Delegation of roles under a PGD

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Delegation of any PGD function is not permitted. However there are specific tasks that individuals other than the professional working under a PGD can fulfil.

Delegation and PGDs

Legislation does not allow delegation under a PGD. This is because within the legislation, PGD use is permitted under an exemption to Regulations 214, 220 and 221 of the Human Medicines Regulations 2012 (HMR 2012). These exemptions cannot be further delegated.

National guidance on delegation

The following national guidance is available relating to delegation under Patient Group Directions (PGDs).

NICE MPG 2 Patient Group Directions 2017 states “when practising under a PGD, health professionals should not delegate their responsibility”.

The Medicines and Healthcare Regulatory Agency (MHRA) has confirmed that administration of an injectable medicine must not be delegated under a PGD. Where a supply of an injectable medicine is made under a PGD, there must be a legal mechanism for subsequent administration if it is not to be self-administered. For example, where a medicine is supplied under a PGD but is administered for the purpose of saving life in an emergency as listed in HMR 2012 Schedule 19, Regulation 238.

Use of a PGD

Authorisation to use a PGD cannot be transferred or delegated to any other person. Each individual needs to be separately authorised to operate under the PGD.

For example, it is not suitable for a pharmacist to delegate their authorised use of operating under a PGD to another pharmacist, such as a locum, on their day off. Both will need to be individually authorised to operate under the PGD.

Administration of injectable medicines

Only the professional working under the PGD or the individual themselves can administer an injectable medicine supplied under a PGD. A PGD is suitable if the individual will self-administer the injections. For example, low molecular weight heparin being supplied to individuals in a pre-operative assessment clinic.

An injectable medicine cannot be supplied under a PGD for another person to administer. It is not within the law to inject prescription only medicines to another person unless you are a prescriber or acting under the directions of a prescriber. If an injectable medicine needs to be supplied for a parent/carer or other health professional to administer, a prescription or Patient Specific Direction from a prescriber will be required to authorise the administration.

Administration of non-injectable medicines

If the PGD is for supply of a non-injectable medicine only, then it can be given to the individual for self-administration or for administration by another appropriate person with the individual’s consent.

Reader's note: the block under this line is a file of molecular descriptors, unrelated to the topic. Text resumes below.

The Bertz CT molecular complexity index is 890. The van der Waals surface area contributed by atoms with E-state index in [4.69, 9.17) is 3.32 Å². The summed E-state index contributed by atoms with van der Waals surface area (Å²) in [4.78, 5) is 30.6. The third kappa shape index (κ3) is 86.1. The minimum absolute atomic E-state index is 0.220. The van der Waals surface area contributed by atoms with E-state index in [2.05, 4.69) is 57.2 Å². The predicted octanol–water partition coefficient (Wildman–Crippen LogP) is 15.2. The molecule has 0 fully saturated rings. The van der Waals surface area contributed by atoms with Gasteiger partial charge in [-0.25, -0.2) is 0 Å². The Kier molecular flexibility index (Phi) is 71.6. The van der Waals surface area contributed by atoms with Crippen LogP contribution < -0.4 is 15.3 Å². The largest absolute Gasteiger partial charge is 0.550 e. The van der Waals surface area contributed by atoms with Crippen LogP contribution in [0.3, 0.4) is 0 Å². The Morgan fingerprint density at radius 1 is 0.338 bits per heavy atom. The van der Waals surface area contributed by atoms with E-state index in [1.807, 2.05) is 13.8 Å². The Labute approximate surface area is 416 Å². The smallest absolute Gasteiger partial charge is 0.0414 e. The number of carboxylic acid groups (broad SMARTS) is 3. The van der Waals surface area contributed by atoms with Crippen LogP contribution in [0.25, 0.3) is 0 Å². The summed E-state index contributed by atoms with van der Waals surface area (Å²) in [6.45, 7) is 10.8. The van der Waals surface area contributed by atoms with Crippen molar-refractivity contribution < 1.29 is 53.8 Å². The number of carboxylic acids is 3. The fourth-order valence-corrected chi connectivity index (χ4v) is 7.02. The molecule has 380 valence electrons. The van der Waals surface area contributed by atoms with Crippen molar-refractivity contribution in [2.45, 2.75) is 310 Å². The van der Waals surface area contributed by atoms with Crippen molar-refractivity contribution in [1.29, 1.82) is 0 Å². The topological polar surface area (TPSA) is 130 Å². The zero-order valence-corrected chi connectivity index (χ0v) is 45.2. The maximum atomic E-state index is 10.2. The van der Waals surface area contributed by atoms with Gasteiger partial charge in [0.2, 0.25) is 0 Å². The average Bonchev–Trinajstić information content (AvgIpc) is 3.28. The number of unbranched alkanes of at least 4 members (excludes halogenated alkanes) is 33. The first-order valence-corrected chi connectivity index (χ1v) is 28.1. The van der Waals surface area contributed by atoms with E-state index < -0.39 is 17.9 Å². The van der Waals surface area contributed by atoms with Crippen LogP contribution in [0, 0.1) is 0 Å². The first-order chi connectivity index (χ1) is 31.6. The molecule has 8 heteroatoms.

The law requires that administration of the supplied medicine is in accordance with the PGD. So, the PGD must specify that the medicine is supplied for subsequent administration and it is labelled appropriately.

The PGD should contain details of the relevant advice that must be provided to the individual and/or their relative/carer to ensure that the medicine is administered as intended by the professional making the supply. Medicines that are supplied for subsequent administration outside the clinic setting must be appropriately labelled and contain a patient information leaflet (PIL).

All relevant documentation must be completed by the professional making the supply under the PGD, including any clinical records in line with local policy, as must associated administration records where relevant.

Administration in another care setting

Where a non-injectable medicine is supplied under a PGD for administration within another care setting, the organisation providing the care must decide who may be authorised to administer medicines within their local medicines policies and governance arrangements.

Individuals authorised by their employing organisation to subsequently administer medicines supplied under the PGD (such as a nurse or healthcare support worker) must be appropriately trained and competent to do so. NICE SC1 Managing Medicines in Care Homes 2014 gives further information on managing medicines in care homes.

Examples of permitted scenarios

The following are examples of specific tasks relating to the administration of non-injectable medicines that can be fulfilled by individuals other than the professional working under the PGD.

Administration of a medicine from a pre-labelled pack

Where a registered professional supplies a medicine as a pre-labelled pack for a non-injectable medicine using a PGD, another healthcare professional can administer the medicine if necessary.

Administration by an individual from the same or different organisation

A healthcare worker working for the same, or different, organisation to the one employing the professional making the supply, administers the non-injectable medicine.